RNW: Yeah, you bring up a really good point about all of these bands that accept rock n roll as their personal savior, that are not in the mainstream media, that are not on, you know, total request, that are not pals with the ďin-crowdĒ but are down home rockers and what do we do about that, what do we do about letting people know about that? You folks have started your own record label, am I right? Mid-Fi Records? 

Eddie: Correct, Yes.

RNW: Now, youíre the only talent on that label right now, am I correct? 

Eddie: Yeah.

RNW: Are you at all thinking about joining together with some of these bands that you mentioned to bring that out?

Eddie: Yeah, that is definitely a goal of ours. Of course, for us to go and promise these bands something who are often times, theyíre friends of ours and weíve toured and worked with them a lot, Iíd hate to promise them things and then fail. Like any record label has done to them, probably over and over again. Weíre gonna work out the bugs on ourselves, see if we can take it and then hopefully we will be able to put together what I like to call a ďcavalcade of rockĒ, you know these bands that I think need to be heard. I donít have any sort of avant-garde taste by any means, every time I try to make up a song, I try to make up a hit song. Itís just a hit on sort of a different level than say a, whatís on the radio I guess. Iím not trying to be tricky or better than anybody, Iím just a regular dude trying to make some kick ass rock n roll. And a lot of bands are like that and they should be heard. 

RNW: I think youíre succeeding in the kick ass rock n roll and I think if you can bring a cavalcade or rock n roll to people, dude you could start your own church. 

Eddie: Yeah, it would be dynamite. 

RNW: There is such a need for it. 

Eddie: Yeah, I agree and I think that every new band that comes along that is inspired by us or bands that are what I could consider our peers is just one step closer to blanketing the whole area. 

RNW: So what was this like, starting your own record label? 

Eddie: Well, itís been sort of an ongoing learning process about what I call the other side of the mic. A lot of words that we heard through the years like marketing, demographic, and all these sorts of weird words that all of a sudden make sense or you understand. Thatís both a blessing and a curse I guess. The good side is we have the ability now to get hopefully more music out to our fans, who are the coolest people in the world. Thatís what we are hoping to be able to achieve is to release the hounds on everybody. Like weíve got all these little things that weíve always done and would like the people to hear, you know labels want things to fit into certain pockets and some of the stuff just doesnít like this live country record for example, I donít  think would ever see the light of day on any other label but our own. So thatís the good side. The bad side is itís work! We didnít get into this work, we got into this to not work.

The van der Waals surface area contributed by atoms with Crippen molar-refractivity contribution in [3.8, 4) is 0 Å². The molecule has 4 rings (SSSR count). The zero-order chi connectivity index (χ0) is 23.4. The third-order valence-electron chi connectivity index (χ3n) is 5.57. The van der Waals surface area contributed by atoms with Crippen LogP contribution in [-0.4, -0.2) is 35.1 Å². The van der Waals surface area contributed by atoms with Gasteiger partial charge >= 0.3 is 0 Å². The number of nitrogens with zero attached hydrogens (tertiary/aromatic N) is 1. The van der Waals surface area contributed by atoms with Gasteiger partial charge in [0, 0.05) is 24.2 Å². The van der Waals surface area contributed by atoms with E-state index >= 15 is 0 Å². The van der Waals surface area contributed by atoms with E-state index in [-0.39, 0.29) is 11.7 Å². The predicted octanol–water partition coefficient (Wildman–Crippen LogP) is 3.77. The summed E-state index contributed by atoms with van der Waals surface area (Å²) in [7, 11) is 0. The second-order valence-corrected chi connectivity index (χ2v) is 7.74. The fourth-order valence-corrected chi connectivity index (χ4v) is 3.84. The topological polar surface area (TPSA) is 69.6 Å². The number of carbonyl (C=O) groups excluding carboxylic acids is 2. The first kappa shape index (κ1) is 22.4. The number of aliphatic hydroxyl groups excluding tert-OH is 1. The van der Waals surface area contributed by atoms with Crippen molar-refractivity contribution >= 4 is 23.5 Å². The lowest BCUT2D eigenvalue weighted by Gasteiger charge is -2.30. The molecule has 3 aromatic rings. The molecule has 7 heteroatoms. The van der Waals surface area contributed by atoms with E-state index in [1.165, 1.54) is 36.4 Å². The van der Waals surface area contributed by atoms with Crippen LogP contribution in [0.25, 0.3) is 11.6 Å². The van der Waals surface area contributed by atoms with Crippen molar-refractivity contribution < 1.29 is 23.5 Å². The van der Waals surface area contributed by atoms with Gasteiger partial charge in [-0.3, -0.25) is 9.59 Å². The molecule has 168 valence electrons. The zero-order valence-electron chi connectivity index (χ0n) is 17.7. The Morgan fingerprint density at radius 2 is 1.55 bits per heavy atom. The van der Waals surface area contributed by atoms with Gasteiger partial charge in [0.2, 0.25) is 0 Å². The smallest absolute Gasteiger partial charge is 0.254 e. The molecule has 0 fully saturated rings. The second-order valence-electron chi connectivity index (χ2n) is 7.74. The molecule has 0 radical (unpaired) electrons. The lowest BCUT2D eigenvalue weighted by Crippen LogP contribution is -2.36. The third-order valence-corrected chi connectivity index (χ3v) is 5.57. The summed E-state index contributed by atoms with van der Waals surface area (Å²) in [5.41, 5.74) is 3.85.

RNW: (laughs) Money for nothing and your chicks for free! 

Eddie: Exactly! So there is some work involved, hopefully itís going to wind up being super rewarding just like playing a live show, we didnít think that youíd walk off the stage completely soaked in sweat and have to have a plastic bag for your sweaty cloths in your van next to your head while you sleep. But that stuff happens. 

RNW: Thatís the rock n roll lifestyle.

Eddie: Exactly.


--

.
News Reports
.
ē Day in Rock:
Velvet Revolver Turned Down By Slash Singer- Ace Frehley Making Up For Lost Time- Led Zeppelin Streaming New 50th Anniversary Release Trailer- more

 Subscribe To Day in Rock

. .
  .
.

 

Tell a Friend about this page - Contact Us - Privacy - antiMusic Email - Why we are antiMusic

Copyright© 1998 - 2013 Iconoclast Entertainment Group All rights reserved. antiMusic works on a free link policy for reprinting of our original articles, click here for details. Please click here for legal restrictions and terms of use applicable to this site. Use of this site signifies your agreement to the terms of use.